Russia Theatre Drama King Maxemian and his Disobedient Son Adolf

King Maxemian and his Disobedient Son Adolf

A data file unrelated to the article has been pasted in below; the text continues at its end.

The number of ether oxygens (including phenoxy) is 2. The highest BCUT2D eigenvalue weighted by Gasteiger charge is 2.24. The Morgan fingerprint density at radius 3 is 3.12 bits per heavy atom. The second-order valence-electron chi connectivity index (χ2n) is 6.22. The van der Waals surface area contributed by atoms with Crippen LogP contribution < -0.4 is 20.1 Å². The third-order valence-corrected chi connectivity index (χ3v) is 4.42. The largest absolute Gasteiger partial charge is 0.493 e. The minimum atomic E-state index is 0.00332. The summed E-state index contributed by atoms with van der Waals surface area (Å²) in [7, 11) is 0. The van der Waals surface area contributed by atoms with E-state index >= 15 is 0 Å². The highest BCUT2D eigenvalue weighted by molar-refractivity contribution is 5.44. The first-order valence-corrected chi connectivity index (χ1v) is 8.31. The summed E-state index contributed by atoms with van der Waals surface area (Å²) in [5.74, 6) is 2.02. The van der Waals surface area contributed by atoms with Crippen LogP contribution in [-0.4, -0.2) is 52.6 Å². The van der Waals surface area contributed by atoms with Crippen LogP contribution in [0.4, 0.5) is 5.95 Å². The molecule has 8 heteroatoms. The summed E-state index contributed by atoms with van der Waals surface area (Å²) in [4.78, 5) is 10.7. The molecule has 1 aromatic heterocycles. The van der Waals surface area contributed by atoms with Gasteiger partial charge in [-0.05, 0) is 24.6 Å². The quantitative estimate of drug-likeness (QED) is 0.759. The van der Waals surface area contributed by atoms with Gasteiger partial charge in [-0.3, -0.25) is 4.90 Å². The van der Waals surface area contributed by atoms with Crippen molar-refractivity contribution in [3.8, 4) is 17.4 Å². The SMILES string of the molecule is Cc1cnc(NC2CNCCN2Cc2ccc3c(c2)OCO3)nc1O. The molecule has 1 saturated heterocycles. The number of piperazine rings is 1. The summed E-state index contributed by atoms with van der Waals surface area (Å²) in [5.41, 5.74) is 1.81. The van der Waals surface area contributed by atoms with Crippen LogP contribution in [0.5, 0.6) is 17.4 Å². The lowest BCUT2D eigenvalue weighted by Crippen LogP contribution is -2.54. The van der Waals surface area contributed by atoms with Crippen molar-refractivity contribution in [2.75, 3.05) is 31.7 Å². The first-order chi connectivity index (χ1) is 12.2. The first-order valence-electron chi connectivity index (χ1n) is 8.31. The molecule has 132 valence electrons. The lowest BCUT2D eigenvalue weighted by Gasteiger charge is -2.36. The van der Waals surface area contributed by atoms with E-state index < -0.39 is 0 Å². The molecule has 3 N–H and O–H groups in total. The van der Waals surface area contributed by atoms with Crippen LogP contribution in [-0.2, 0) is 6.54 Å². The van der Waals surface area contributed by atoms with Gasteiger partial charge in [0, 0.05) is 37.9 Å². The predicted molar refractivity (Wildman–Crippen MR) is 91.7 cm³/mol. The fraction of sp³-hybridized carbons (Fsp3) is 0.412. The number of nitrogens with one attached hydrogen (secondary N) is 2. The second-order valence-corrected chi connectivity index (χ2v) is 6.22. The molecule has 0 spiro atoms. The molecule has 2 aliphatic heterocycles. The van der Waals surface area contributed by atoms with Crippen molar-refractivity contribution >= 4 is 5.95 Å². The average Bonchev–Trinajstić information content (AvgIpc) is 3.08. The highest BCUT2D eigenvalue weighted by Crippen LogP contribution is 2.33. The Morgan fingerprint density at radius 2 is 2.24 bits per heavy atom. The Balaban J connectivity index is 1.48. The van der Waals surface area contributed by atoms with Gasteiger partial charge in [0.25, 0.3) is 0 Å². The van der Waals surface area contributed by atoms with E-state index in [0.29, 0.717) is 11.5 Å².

The Russian folk drama King Maxemian and his Disobedient Son Adolf (in other versions, King Maximilian) was extremely popular in the 1910s. There were hundreds of different variants of the play, which dates back to the second half of the eighteenth century. In January 1911, Mikhail Bonch-Tomashevsky staged the drama in St Petersburg in sets designed by members of the Union of Youth. This was the first attempt to introduce avant-garde art into the theatre. Vladimir Tatlin was invited to design the sets when the show moved to Moscow later that year. The performance included scenes from a traditional puppet show and popular romances and ditties. The principle of improvisation gave an added impulse to the theatrical experiment. Tatlin did not simply transfer lubok onto the stage; for the first time in the history of avant-garde theatre, he designed constructed sets. The show premiered at the Moscow Circle of Literature and Art on 15 Bolshaya Dmitrovka Street on 6 November 1911 and was only performed four times.

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